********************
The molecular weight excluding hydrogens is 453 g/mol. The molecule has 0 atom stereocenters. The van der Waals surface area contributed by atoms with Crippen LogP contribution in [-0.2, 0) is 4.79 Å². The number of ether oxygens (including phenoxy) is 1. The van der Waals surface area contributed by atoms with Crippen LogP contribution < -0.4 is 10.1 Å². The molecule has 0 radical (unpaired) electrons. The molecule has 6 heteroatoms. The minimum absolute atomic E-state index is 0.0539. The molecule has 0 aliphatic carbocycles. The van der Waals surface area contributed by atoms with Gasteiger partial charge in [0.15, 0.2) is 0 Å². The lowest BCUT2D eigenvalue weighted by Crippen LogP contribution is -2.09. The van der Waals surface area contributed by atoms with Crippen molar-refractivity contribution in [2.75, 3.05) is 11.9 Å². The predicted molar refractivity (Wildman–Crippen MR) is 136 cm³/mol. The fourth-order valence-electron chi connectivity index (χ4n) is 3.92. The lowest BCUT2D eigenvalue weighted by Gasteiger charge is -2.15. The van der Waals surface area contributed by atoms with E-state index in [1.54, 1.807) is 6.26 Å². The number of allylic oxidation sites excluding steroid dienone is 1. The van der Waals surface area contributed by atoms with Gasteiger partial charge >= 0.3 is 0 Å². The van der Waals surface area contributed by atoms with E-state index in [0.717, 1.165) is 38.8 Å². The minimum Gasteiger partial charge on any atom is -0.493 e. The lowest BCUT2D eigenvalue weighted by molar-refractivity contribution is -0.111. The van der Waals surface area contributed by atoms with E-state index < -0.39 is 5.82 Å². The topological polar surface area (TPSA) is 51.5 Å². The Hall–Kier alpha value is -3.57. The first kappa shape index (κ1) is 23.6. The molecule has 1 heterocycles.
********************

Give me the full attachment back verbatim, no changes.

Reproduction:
The molecular weight excluding hydrogens is 453 g/mol. The molecule has 0 atom stereocenters. The van der Waals surface area contributed by atoms with Crippen LogP contribution in [-0.2, 0) is 4.79 Å². The number of ether oxygens (including phenoxy) is 1. The van der Waals surface area contributed by atoms with Crippen LogP contribution < -0.4 is 10.1 Å². The molecule has 0 radical (unpaired) electrons. The molecule has 6 heteroatoms. The minimum absolute atomic E-state index is 0.0539. The molecule has 0 aliphatic carbocycles. The van der Waals surface area contributed by atoms with Gasteiger partial charge in [0.15, 0.2) is 0 Å². The lowest BCUT2D eigenvalue weighted by Crippen LogP contribution is -2.09. The van der Waals surface area contributed by atoms with Crippen molar-refractivity contribution in [2.75, 3.05) is 11.9 Å². The predicted molar refractivity (Wildman–Crippen MR) is 136 cm³/mol. The fourth-order valence-electron chi connectivity index (χ4n) is 3.92. The lowest BCUT2D eigenvalue weighted by Gasteiger charge is -2.15. The van der Waals surface area contributed by atoms with E-state index in [1.54, 1.807) is 6.26 Å². The number of allylic oxidation sites excluding steroid dienone is 1. The van der Waals surface area contributed by atoms with Gasteiger partial charge >= 0.3 is 0 Å². The van der Waals surface area contributed by atoms with E-state index in [0.717, 1.165) is 38.8 Å². The minimum Gasteiger partial charge on any atom is -0.493 e. The lowest BCUT2D eigenvalue weighted by molar-refractivity contribution is -0.111. The van der Waals surface area contributed by atoms with E-state index < -0.39 is 5.82 Å². The topological polar surface area (TPSA) is 51.5 Å². The Hall–Kier alpha value is -3.57. The first kappa shape index (κ1) is 23.6. The molecule has 1 heterocycles.